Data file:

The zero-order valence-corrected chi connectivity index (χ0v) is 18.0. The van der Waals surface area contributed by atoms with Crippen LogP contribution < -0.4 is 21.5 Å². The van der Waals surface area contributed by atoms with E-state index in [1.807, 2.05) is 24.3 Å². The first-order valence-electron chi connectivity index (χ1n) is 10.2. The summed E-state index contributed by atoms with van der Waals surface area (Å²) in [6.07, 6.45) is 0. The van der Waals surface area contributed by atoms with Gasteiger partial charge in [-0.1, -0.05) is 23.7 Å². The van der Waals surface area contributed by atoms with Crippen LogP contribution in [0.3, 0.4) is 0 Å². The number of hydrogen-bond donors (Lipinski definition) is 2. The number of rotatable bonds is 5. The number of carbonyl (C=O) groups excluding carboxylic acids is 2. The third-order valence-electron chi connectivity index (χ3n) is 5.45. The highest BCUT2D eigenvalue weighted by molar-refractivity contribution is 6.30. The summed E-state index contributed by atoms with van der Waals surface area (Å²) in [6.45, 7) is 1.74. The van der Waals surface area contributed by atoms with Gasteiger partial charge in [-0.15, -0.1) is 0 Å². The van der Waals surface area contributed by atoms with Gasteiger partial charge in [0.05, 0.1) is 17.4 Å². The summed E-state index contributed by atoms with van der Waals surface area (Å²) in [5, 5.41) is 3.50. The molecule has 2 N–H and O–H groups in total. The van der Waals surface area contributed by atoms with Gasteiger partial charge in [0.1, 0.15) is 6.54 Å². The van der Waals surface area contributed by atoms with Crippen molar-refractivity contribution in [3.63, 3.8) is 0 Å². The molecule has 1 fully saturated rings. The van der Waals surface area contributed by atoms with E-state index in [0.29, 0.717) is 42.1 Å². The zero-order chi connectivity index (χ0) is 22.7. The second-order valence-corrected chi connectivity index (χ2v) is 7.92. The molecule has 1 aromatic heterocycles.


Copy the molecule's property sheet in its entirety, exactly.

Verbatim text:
The zero-order valence-corrected chi connectivity index (χ0v) is 18.0. The van der Waals surface area contributed by atoms with Crippen LogP contribution < -0.4 is 21.5 Å². The van der Waals surface area contributed by atoms with E-state index in [1.807, 2.05) is 24.3 Å². The first-order valence-electron chi connectivity index (χ1n) is 10.2. The summed E-state index contributed by atoms with van der Waals surface area (Å²) in [6.07, 6.45) is 0. The van der Waals surface area contributed by atoms with Gasteiger partial charge in [-0.1, -0.05) is 23.7 Å². The van der Waals surface area contributed by atoms with Crippen LogP contribution in [0.3, 0.4) is 0 Å². The number of hydrogen-bond donors (Lipinski definition) is 2. The number of rotatable bonds is 5. The number of carbonyl (C=O) groups excluding carboxylic acids is 2. The third-order valence-electron chi connectivity index (χ3n) is 5.45. The highest BCUT2D eigenvalue weighted by molar-refractivity contribution is 6.30. The summed E-state index contributed by atoms with van der Waals surface area (Å²) in [6.45, 7) is 1.74. The van der Waals surface area contributed by atoms with Gasteiger partial charge in [-0.15, -0.1) is 0 Å². The van der Waals surface area contributed by atoms with Gasteiger partial charge in [0.05, 0.1) is 17.4 Å². The summed E-state index contributed by atoms with van der Waals surface area (Å²) in [5, 5.41) is 3.50. The molecule has 2 N–H and O–H groups in total. The van der Waals surface area contributed by atoms with Gasteiger partial charge in [0.1, 0.15) is 6.54 Å². The van der Waals surface area contributed by atoms with Crippen molar-refractivity contribution in [3.63, 3.8) is 0 Å². The molecule has 1 fully saturated rings. The van der Waals surface area contributed by atoms with E-state index in [0.29, 0.717) is 42.1 Å². The zero-order chi connectivity index (χ0) is 22.7. The second-order valence-corrected chi connectivity index (χ2v) is 7.92. The molecule has 1 aromatic heterocycles.